The first half is all about leading up to the wedding of the eldest daughter, and the plot complications are comic and the wedding itself is tremendously joyous, as weddings should be. After that it's all downhill. During the wedding night the Christian Russians trash the homes of the Jews. The other daughters' marriages become increasingly disruptive to the family, and then they all get evicted. Feuding characters reconcile by the end, but the village is split up and it's heart-rending. It would be unbearable without the main character's vision of the Fiddler -- allegorical figure for the indomitable (and musical!) Jewish spirit, I suppose -- who watches over the village and leaves with them, still playing and dancing.

I'm a terrible cryer -- I cry during Gene Kelly's performance of the title song in "Singing in the Rain," at the fierceness of the joy. In "Fiddler," the joys are even fiercer, because they're communal, and not merely personal. And the performances convey that ferocity of feeling, even more poignantly than Kelly because the main characters are by no means virtuoso dancers, they're everyday people. Portrayed by brilliant actors (especially the men who play Tevya and Lazer-Wolf).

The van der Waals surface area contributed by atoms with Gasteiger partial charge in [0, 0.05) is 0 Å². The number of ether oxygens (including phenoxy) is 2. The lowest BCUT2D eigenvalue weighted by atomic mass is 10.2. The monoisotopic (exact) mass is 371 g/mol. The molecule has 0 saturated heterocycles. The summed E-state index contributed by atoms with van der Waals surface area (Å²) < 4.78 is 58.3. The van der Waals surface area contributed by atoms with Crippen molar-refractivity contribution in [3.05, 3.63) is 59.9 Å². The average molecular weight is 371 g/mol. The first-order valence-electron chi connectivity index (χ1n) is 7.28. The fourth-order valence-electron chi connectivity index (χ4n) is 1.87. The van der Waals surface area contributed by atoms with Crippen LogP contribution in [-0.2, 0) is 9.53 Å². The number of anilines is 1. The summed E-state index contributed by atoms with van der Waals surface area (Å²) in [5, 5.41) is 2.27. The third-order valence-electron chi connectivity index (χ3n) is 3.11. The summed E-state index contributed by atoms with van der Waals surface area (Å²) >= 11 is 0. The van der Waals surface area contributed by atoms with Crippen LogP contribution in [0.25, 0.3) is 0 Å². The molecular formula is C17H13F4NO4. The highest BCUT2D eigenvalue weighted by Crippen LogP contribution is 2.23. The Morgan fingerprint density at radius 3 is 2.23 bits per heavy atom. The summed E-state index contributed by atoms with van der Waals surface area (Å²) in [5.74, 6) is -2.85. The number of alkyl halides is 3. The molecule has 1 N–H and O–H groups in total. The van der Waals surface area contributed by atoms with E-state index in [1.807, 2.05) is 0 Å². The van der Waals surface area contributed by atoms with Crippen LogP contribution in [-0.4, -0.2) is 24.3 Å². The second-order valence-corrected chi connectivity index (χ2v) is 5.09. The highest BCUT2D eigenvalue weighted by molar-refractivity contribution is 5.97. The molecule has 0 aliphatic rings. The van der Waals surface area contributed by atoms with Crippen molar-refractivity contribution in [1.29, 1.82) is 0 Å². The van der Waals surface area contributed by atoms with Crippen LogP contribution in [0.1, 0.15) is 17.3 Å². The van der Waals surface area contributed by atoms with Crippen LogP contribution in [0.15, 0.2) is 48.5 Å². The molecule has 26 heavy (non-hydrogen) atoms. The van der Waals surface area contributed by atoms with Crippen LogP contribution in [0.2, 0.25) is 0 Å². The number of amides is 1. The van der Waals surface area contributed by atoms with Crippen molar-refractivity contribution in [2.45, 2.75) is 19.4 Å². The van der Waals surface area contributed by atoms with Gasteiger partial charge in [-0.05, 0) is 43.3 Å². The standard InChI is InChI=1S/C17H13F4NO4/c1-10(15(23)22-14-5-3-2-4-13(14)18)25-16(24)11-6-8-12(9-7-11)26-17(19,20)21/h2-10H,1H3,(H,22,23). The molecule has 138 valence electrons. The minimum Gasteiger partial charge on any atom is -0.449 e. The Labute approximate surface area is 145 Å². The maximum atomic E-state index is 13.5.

"Fiddler" must have had a deep impact on me because when I first heard klezmer, in college in the early '80s (a roommate had the 2nd album of the original band of the Klezmer Revival, The Klezmorim), the music was immediately familiar, and when I started digging into the music of Gershwin and Berlin, its stylistic debt to klezmir sang clear to me.